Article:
How Would You Celebrate?

Posted on March 19, 2012 by


March 8, International Women’s Day, is an official holiday in Georgia. That being said, from personal observations, it appears as though it is celebrated very similarly to Valentine’s Day; women are given presents for being women. I am used to celebrating the independence and strength of women on International Women’s Day, so with this day as a recognized holiday, I decided to celebrate by traveling with 3 other female friends to Yerevan. After having booked an overnight train ticket to Tbilisi from Zugdidi for the night of March 7th, I learned that my host brother had made the decision to drive to Tbilisi to surprise his girlfriend of two years.

At about 4:30PM, he asked me if I wanted to go with him in his car rather than wait for the train. In the matter of 5 minutes I was packed, out the door, and headed to the train station to return my ticket. Two of his friends traveled the five hours to Tbilisi with us. Along the way, we tried with all our might to communicate in broken English and Georgian; exchanging words with pointing and low-quality charades that were hindered by car travel. At one point, my host bro made a symbol of a a “talking” hand and an “x” with his arms asking “What in English?” Explaining that the appropriate English phrase would be “Stop talking,” my host bro casually turned to his friend and said, “Stop talking.” Fair enough as his friend had literally been talking for 3 hours straight. The car trip in and of itself was fantastic – quality bonding time with my host brother.

Around 10:00PM, I rolled up to the metro stop Avlabari greeted by a friend who walked me to the obscure location of Tbilisi Hostel, which is covered in graffiti from its many previous visitors. The following day, we met two other friends and boarded a marshutka to Yerevan. The 6 hour journey was broken up by stories of Georgian experiences, border crossings, and Armenians’ genuine desire to welcome us to their country.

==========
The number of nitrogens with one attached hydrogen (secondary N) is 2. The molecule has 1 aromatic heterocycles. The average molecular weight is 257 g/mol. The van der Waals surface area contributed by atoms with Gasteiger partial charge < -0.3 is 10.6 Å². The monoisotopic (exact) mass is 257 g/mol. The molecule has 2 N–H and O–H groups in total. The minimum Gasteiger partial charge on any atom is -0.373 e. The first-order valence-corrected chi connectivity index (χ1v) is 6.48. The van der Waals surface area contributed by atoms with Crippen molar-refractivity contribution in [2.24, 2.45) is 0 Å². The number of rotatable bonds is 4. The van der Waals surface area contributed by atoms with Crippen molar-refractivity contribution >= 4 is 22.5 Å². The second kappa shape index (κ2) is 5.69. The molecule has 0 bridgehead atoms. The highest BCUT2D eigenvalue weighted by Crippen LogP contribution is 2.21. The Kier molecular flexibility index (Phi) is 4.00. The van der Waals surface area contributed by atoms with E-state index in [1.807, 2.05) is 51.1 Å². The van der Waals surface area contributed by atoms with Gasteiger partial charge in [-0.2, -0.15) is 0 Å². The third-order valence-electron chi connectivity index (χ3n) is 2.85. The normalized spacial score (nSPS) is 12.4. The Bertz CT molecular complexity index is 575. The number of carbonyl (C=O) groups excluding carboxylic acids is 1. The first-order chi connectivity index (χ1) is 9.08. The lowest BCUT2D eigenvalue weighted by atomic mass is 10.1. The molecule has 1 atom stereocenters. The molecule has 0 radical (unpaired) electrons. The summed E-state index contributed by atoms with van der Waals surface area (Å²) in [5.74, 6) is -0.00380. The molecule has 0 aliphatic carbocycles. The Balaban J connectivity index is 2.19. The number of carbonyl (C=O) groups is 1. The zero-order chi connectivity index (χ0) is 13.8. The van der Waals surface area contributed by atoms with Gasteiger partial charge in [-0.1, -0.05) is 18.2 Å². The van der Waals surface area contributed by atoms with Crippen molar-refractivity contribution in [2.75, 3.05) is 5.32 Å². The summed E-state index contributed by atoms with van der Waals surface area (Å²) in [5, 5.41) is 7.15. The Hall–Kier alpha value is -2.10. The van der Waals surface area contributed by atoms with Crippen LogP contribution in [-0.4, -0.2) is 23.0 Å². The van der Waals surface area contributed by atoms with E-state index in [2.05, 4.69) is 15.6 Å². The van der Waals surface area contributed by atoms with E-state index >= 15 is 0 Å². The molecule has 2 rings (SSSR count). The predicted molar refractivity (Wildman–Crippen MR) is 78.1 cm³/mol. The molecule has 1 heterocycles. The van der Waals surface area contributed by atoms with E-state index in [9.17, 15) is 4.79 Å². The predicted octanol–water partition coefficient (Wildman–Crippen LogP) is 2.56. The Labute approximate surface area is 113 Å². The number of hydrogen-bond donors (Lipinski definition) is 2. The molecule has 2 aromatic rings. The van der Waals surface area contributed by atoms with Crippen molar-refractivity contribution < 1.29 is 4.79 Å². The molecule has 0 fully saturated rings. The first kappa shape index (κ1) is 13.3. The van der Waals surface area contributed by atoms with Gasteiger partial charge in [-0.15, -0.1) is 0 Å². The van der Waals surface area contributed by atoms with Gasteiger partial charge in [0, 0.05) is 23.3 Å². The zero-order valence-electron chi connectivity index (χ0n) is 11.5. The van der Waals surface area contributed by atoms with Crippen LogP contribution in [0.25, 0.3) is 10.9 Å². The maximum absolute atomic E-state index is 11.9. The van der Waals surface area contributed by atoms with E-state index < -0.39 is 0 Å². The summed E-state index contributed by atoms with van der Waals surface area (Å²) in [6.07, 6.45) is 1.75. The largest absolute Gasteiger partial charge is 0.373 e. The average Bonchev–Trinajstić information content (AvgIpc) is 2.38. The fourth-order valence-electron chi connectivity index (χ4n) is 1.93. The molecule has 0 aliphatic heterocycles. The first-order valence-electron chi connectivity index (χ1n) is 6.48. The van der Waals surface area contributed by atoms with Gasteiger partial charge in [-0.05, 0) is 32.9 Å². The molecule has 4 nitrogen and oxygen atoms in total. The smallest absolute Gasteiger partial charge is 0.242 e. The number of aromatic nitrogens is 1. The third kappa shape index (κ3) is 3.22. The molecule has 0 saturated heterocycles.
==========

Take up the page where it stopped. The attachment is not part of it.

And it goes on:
I have learned that when asking the same question to 20 different people in Georgia (to both foreigners and locals), you literally get 20 different answers. That is why I wasn’t surprised that the actual experience at the border control wasn’t anything like what I had heard. We arrived with both GEL and USD in our pockets to be told that we needed to pay in dram. He allowed one of us to pay in lari with exact change. Those of us without exact change were grateful to an Armenian guard who came to our rescue to help us operate the exchange machine near the visa window. For fear of not being allowed to travel in Azerbaijan following a visit to Armenia, I asked for my passport not to be stamped. Quite to the contrary, I got a full page visa sticker. It’s not possible to make this request at the border. Nor is it possible to buy a multi-entry visa on the border.

We stayed at the Envoy Hostel with the highlight being warmth at night. For the first night’s dinner, we were looking for something different as we had been eating Georgian food for the past two months (not that there is anything wrong with Georgian food – we were just looking for a bit of variety). We found Cactus, a mexican restaurant, that had amazing food! Also because it was International Women’s Day, we received free cocktails on the house.

The next morning, we took a free 2 hour walking tour offered by the hostel. Afterward, we stumbled upon a restaurant called Our Village where we had our first taste of Armenian food. It’s comparable to Georgian food, but with slight differences. Despite being a vegetarian, I tried a small bite of brains that another friend had ordered. The egg mostly masked whatever taste brains actually have.

A walk around the city took us to Cascade and up 750 stairs for an amazing view of the city. After 2 months of not cooking for ourselves, we decided to cook spaghetti dinner for ourselves back in the hostel. We finished the night off with a trip to Troll Bar which strangely mimicked scenes from Lord of the Rings.

The following day, one of our friends went on an organized tour while the rest of us chose to walk around on our own. We walked to an amazing handicrafts market where we tried our hand at bargaining. Most were uninterested in bargaining despite us being told that all Armenians are expected to bargain. We then made our way through the intense wind to the Sergei Paradjanov Museum (  Paradjanov is an eccentric artist whose art is mostly created from recycled materials.  We also visited the Genocide Museum before heading for a very needed dinner at the Caucasus restaurant.  Our last night in Yerevan, we were invited to a party by a member of Couchsurfing ( where we met and talked to a vastly diverse group of people.

On the trip back to Tbilisi, we were greeted with great kindness once again; a Georgian business man bought the four of us each a coke and a candy bar and a bottle of brandy to share.  He explained that his youngest son was a race car champion in Armenia and his older son lives in Batumi.  Two of us met his son as he helped us get to the train station to catch marshutkas back to our cities.  All in all, it was the perfect way to celebrate International Women’s Day – four women traveling together experiencing friendship and kindness around every corner.